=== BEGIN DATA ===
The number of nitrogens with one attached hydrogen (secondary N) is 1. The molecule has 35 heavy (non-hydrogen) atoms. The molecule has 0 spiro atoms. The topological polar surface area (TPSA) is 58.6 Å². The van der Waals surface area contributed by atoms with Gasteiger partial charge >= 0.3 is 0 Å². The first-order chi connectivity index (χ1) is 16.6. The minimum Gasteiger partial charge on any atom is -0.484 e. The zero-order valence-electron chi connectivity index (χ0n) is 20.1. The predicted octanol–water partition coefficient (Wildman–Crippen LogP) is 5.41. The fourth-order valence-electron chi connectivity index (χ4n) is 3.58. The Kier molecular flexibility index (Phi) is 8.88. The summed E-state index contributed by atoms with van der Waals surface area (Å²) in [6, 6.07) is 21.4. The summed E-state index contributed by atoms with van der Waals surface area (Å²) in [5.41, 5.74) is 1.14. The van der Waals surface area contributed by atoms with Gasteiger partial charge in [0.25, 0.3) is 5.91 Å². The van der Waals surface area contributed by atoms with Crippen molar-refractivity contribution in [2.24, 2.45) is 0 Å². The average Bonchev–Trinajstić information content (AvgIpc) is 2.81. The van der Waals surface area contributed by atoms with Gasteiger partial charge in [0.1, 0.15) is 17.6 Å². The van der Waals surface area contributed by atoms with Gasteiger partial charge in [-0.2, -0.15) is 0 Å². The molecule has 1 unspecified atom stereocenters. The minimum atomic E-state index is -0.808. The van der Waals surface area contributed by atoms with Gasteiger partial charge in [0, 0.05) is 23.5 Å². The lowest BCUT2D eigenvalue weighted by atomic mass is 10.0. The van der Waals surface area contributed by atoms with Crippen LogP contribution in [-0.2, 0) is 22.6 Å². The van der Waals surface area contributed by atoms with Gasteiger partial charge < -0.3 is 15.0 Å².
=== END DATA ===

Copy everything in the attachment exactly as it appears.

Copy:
The number of nitrogens with one attached hydrogen (secondary N) is 1. The molecule has 35 heavy (non-hydrogen) atoms. The molecule has 0 spiro atoms. The topological polar surface area (TPSA) is 58.6 Å². The van der Waals surface area contributed by atoms with Gasteiger partial charge >= 0.3 is 0 Å². The first-order chi connectivity index (χ1) is 16.6. The minimum Gasteiger partial charge on any atom is -0.484 e. The zero-order valence-electron chi connectivity index (χ0n) is 20.1. The predicted octanol–water partition coefficient (Wildman–Crippen LogP) is 5.41. The fourth-order valence-electron chi connectivity index (χ4n) is 3.58. The Kier molecular flexibility index (Phi) is 8.88. The summed E-state index contributed by atoms with van der Waals surface area (Å²) in [6, 6.07) is 21.4. The summed E-state index contributed by atoms with van der Waals surface area (Å²) in [5.41, 5.74) is 1.14. The van der Waals surface area contributed by atoms with Gasteiger partial charge in [0.25, 0.3) is 5.91 Å². The van der Waals surface area contributed by atoms with Crippen molar-refractivity contribution in [2.24, 2.45) is 0 Å². The average Bonchev–Trinajstić information content (AvgIpc) is 2.81. The van der Waals surface area contributed by atoms with Gasteiger partial charge in [0.1, 0.15) is 17.6 Å². The van der Waals surface area contributed by atoms with Gasteiger partial charge in [-0.2, -0.15) is 0 Å². The molecule has 1 unspecified atom stereocenters. The minimum atomic E-state index is -0.808. The van der Waals surface area contributed by atoms with Gasteiger partial charge in [0, 0.05) is 23.5 Å². The lowest BCUT2D eigenvalue weighted by atomic mass is 10.0. The van der Waals surface area contributed by atoms with Crippen LogP contribution in [-0.2, 0) is 22.6 Å². The van der Waals surface area contributed by atoms with Gasteiger partial charge < -0.3 is 15.0 Å².